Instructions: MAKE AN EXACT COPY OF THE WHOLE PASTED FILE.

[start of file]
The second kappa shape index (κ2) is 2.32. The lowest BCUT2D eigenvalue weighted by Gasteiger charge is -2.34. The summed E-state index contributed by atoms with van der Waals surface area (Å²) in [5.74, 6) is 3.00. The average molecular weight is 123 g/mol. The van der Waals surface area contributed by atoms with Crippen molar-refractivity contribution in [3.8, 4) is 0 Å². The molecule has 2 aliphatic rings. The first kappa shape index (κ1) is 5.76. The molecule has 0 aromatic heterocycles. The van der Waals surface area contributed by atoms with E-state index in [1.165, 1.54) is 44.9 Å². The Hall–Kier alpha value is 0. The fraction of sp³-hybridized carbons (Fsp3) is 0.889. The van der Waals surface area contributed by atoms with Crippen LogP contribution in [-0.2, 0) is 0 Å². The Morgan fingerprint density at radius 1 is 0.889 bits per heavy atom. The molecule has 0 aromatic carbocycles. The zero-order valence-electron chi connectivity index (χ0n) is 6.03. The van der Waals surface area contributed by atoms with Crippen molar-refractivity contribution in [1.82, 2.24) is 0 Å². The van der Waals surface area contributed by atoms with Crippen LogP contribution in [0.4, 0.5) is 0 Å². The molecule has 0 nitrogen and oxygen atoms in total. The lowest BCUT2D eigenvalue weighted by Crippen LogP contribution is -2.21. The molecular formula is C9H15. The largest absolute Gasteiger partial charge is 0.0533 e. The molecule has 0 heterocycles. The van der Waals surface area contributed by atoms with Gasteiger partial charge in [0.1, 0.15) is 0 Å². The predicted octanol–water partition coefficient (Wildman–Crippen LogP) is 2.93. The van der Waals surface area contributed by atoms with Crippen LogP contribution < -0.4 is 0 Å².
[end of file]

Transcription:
The second kappa shape index (κ2) is 2.32. The lowest BCUT2D eigenvalue weighted by Gasteiger charge is -2.34. The summed E-state index contributed by atoms with van der Waals surface area (Å²) in [5.74, 6) is 3.00. The average molecular weight is 123 g/mol. The van der Waals surface area contributed by atoms with Crippen molar-refractivity contribution in [3.8, 4) is 0 Å². The molecule has 2 aliphatic rings. The first kappa shape index (κ1) is 5.76. The molecule has 0 aromatic heterocycles. The van der Waals surface area contributed by atoms with E-state index in [1.165, 1.54) is 44.9 Å². The Hall–Kier alpha value is 0. The fraction of sp³-hybridized carbons (Fsp3) is 0.889. The van der Waals surface area contributed by atoms with Crippen LogP contribution in [-0.2, 0) is 0 Å². The Morgan fingerprint density at radius 1 is 0.889 bits per heavy atom. The molecule has 0 aromatic carbocycles. The zero-order valence-electron chi connectivity index (χ0n) is 6.03. The van der Waals surface area contributed by atoms with Crippen molar-refractivity contribution in [1.82, 2.24) is 0 Å². The van der Waals surface area contributed by atoms with Crippen LogP contribution in [0.4, 0.5) is 0 Å². The molecule has 0 nitrogen and oxygen atoms in total. The lowest BCUT2D eigenvalue weighted by Crippen LogP contribution is -2.21. The molecular formula is C9H15. The largest absolute Gasteiger partial charge is 0.0533 e. The molecule has 0 heterocycles. The van der Waals surface area contributed by atoms with Gasteiger partial charge in [0.1, 0.15) is 0 Å². The predicted octanol–water partition coefficient (Wildman–Crippen LogP) is 2.93. The van der Waals surface area contributed by atoms with Crippen LogP contribution < -0.4 is 0 Å².